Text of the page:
January 18, 2012 - Long before it was chic to puff up kids' ego by making sure most get on the honor roll, or making sure all athletic participants get trophies, I was pretty sure I was "special."
I figured that out early in life. From about 7th grade through high school a black crow used to follow me to the bus stop and caw. I didn't know anybody else followed by a crow. I was different.
I got bonus points in school and college for doodling on my homework assignments. Tell me that ain't special!
Then there was that time, the first bad-snow day, years after the crow cawed its last, when I was winding my way through the curves on Clarkston Road, near Walters Lake. I was heading to The Oxford Leader, driving my very first front wheel drive vehicle (a black 1984 Dodge 600 convertible with red pinstriping and red, leather bucket seats). I made it all the way to Eston Road and lost control.
Round and round I and my black 1984 Dodge 600 convertible with red pinstriping and red, leather bucket seats went. Once every revolution I saw an Oakland County Deputy's vehicle parked behind another car's driver who "lost" it. And, on each revolution my stomach and butt cheeks tightened a little more, cause I knew said deputy's vehicle was what was gonna stop my forward and sidewards and spinning momentum.
It didn't happened.
Miraculously, my black 1984 Dodge 600 convertible with red pinstriping and red, leather bucket seats stopped directly behind the patrol vehicle, on the shoulder of the road, pointed in the correct direction -- about two feet shy of the deputy's rear bumper.
He must have been watching, too. As soon as I stopped, he exited his vehicle pronto-like, checked the distance between our two vehicles and then came up to my door. I rolled the window down, certain I was getting a ticket.
"You tried real hard to get me," he said. "You okay?"
After I said, "yes, Sir" he told be to be careful and bid me farewell.
Are you starting to feel the awesomeness of Don? No, wait. There is more.
Last winter some of you may recall I wrote about shoveling during one snow storm. Wrote I, "For fun, I wore my pedometer while I shoveled. By night's end I had shoveled the same patch of cement five times, and had shoveled over 2,500 steps. Assuming there are 2.7 feet per step, let's do some easy ciphering.
"2,500 x 2.7-feet = 6,750
"A mile is 5,280 feet.
"Now let's do some calculator math, 5,280 feet (one mile) divided into 6,750 = 1.278 miles."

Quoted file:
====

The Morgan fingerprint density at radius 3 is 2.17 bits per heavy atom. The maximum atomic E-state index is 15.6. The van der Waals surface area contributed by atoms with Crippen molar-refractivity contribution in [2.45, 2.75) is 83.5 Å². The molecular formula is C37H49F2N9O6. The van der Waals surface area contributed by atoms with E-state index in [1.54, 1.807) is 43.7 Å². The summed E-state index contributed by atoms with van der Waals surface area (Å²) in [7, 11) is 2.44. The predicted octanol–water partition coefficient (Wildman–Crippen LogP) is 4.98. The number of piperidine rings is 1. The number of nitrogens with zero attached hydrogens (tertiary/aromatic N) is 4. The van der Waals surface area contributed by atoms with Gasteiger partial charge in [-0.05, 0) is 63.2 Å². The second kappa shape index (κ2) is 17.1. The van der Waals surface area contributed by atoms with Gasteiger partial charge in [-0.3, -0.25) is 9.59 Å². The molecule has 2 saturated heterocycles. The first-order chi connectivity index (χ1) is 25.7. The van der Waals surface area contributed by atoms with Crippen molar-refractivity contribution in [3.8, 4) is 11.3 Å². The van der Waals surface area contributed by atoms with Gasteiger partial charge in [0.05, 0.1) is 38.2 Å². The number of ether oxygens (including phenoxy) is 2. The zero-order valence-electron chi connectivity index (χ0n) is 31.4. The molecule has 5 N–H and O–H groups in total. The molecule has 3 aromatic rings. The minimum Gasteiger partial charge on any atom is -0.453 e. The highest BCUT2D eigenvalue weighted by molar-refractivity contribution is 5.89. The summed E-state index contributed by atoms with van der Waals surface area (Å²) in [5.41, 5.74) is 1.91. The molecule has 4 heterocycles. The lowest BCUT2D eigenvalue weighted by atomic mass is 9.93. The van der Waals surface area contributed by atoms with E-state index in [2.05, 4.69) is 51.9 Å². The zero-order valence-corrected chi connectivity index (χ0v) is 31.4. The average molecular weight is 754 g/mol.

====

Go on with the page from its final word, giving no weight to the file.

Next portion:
This year I vowed not to spend as much time with shovel in hand. I skimped and saved and before winter asked my friendly lawn equipment dealer (Joel at University Lawn) to sell me a snow blower. He, knowing I am a cheap, tight-waddedly predisposed individual said a "like-new used" model would be right up my alley. We agreed, shook hands and I took home my first ever mechanized device that throws snow.
Despite my excitement, I only started the machine after reading and comprehending the owner's manual. "Bring it!" I taunted the gods. I waited.
That was December 2. I waited. I waited and waited some more. I am still waiting. See, you all can thank me for this mild, practically snowless winter. When was the last time we have had less than four inches of snow -- total -- by mid January? How about almost never! The only variable, the only change in the cosmos is that I opened my wallet and spent cash on something that wasn't essential, like food, petrol and copious amounts of coffee from A Bean To Go.
Had I not bought snow blower, had I had to shovel, we'd be socked with snow. Don't you see? Don't you feel the power that is awesomely Don?
(To prove my point, now that I have written this, to prove me wrong the gods will pound us with a snow storm soon. Just wait and see.)
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Of course, this is the first winter in about 10 that I am driving a front wheeled vehicle. The 1999 Racing Sonoma I drove forever (until last fall) was a rear-wheel drive truck. I wonder if I know how to handle it in the snow? Word of advice this winter: if you see me and don't want to feel the power of cold, hard steel. Steer clear.
Don is Assistant Publisher for Sherman Publications, Inc. He has worked for the company since 1985. He has won numerous awards for column, editorial and feature writing as well as for photography. He has two, sons Shamus and Sean and resides in the area. To read archived copies of his columns, click on his name, just under his picture up top . . . He can be e-mailed at: firstname.lastname@example.org